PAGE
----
I am forever grateful to Dr. O and OCC – not only for surgery but for letting me be part of so many other patient journeys for all these years!
Lori’s background includes years of customer service. She studied business management in school. Her employment history began serving as the circulation manager for an investment newsletter, and then the office manager for a Vocational Rehabilitation firm specializing in injuries related to workers compensation, and as a Marketing Analyst at a small, boutique bank, where she worked with customers to develop new products. Her goal has always been to discover better ways to meet the needs of customers. She believes her calling is in serving others and providing personalized support.
Lori has been with OCC since 2006, she started as a Patient Care Coordinator shortly after coming to Dr. Ortiz for Lap Band Surgery. She is now Lead Patient Coordinator overseeing our team of coordinators and making sure that all patients have access to all the information they need to decide about undergoing bariatric surgery and acting as a liaison between the patients and the surgical team.
In addition to assisting patients with their pre- and post-surgery needs, she manages our online support groups and forums, focused on finding better ways to provide the support our patients need before and after surgery, and to improve communication between patients and OCC.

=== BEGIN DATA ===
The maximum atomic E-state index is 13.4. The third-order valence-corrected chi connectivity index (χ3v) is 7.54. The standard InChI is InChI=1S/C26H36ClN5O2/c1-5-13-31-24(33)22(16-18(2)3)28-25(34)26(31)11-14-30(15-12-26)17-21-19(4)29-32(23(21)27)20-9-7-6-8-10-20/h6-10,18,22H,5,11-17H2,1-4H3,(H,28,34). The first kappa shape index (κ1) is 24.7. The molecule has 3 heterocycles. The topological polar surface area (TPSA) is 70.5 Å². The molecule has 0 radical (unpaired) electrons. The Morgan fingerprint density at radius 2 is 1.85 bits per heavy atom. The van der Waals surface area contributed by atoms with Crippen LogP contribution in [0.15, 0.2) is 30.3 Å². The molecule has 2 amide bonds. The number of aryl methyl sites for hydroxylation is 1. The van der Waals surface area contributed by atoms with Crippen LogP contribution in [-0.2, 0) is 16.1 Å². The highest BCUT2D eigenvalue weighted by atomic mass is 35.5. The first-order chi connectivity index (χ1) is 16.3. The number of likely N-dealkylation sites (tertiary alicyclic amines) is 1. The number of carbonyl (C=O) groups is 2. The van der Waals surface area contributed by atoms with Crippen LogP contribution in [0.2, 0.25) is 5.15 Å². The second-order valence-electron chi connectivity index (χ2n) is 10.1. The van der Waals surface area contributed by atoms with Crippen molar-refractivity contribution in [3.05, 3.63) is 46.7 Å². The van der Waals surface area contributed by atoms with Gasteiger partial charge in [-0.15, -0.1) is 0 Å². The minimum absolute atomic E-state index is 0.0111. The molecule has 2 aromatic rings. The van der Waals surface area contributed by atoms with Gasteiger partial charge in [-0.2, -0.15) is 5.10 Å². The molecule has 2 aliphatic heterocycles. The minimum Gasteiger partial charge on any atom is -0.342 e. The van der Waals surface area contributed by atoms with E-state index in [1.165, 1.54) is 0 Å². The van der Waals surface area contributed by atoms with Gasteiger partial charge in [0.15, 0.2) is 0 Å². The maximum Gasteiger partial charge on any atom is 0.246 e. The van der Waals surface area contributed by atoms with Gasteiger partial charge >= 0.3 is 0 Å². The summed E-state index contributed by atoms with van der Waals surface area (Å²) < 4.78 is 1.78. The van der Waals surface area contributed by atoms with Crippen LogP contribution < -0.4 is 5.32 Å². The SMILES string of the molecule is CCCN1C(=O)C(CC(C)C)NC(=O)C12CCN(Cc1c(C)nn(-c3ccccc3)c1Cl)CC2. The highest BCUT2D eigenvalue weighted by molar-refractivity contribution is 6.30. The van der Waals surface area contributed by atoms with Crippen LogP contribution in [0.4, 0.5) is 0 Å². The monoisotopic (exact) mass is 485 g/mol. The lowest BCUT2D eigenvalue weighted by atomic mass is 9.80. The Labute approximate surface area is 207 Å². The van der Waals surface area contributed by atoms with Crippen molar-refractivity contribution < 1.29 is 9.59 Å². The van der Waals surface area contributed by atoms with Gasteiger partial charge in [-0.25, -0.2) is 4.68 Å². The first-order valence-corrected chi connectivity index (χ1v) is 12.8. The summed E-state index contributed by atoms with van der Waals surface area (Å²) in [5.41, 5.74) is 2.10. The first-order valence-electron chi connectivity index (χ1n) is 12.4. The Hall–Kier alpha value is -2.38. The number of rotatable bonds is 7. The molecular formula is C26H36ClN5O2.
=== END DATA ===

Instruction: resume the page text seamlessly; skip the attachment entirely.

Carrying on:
“I get a lot of private messages from people asking how I’ve done with my sleeve, how I’ve REALLY done long term. I think so many things have failed for us over the years, that we are afraid to believe that this could really work and be long-lasting.
I had an appointment yesterday with my doctor, and I was cold, so I had on jeans, tank, shirt, sweater, scarf, and heavy socks and boots… so I was seriously winter dressed (don’t we all usually wear “lightweight clothes” when we know we are going to get weighed lol).
My weight on the scale fully clothed was 147.1. I’m 5’7”, the jeans I was wearing were a 6 (I go between 4, 6 and an occasional 8, depending on brand and how I want it to fit. I had my sleeve surgery 4/12/2012 so I’m almost 6 years out (my original band surgery was 6/2006 – you’ll find more info on that in my blog).
I did go under 140 for a short time (naked weight) after my surgery, but it was too skinny for me (and way too skinny for my hubby!) – I’m really happy in my mid-40’s and haven’t had trouble maintaining a healthy weight – so it really DOES work. You have to work it too… but when I say I love my sleeve, I really do love my sleeve!” To learn more about Lori Wrights’ journey, watch her interview.
1. Did you struggle with weight during your childhood?
2. What was your highest weight?